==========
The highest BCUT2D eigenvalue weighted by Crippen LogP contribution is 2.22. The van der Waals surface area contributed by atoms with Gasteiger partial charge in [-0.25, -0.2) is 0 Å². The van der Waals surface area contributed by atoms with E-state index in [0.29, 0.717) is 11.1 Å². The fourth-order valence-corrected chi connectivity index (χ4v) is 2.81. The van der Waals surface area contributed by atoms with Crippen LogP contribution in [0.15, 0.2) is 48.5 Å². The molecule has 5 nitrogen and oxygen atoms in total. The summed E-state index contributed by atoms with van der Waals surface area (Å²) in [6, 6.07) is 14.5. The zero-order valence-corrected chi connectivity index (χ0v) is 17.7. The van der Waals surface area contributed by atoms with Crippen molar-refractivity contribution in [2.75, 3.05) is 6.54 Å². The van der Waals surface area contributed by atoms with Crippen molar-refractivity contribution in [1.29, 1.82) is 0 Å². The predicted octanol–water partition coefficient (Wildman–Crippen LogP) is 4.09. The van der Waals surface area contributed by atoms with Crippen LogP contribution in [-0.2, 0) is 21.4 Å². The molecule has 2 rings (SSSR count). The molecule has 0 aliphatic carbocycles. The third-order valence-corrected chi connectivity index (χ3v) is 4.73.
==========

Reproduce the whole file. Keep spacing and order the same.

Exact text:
The highest BCUT2D eigenvalue weighted by Crippen LogP contribution is 2.22. The van der Waals surface area contributed by atoms with Gasteiger partial charge in [-0.25, -0.2) is 0 Å². The van der Waals surface area contributed by atoms with E-state index in [0.29, 0.717) is 11.1 Å². The fourth-order valence-corrected chi connectivity index (χ4v) is 2.81. The van der Waals surface area contributed by atoms with Crippen LogP contribution in [0.15, 0.2) is 48.5 Å². The molecule has 5 nitrogen and oxygen atoms in total. The summed E-state index contributed by atoms with van der Waals surface area (Å²) in [6, 6.07) is 14.5. The zero-order valence-corrected chi connectivity index (χ0v) is 17.7. The van der Waals surface area contributed by atoms with Crippen molar-refractivity contribution in [2.75, 3.05) is 6.54 Å². The van der Waals surface area contributed by atoms with Crippen molar-refractivity contribution in [1.29, 1.82) is 0 Å². The predicted octanol–water partition coefficient (Wildman–Crippen LogP) is 4.09. The van der Waals surface area contributed by atoms with Crippen LogP contribution in [-0.2, 0) is 21.4 Å². The molecule has 2 rings (SSSR count). The molecule has 0 aliphatic carbocycles. The third-order valence-corrected chi connectivity index (χ3v) is 4.73.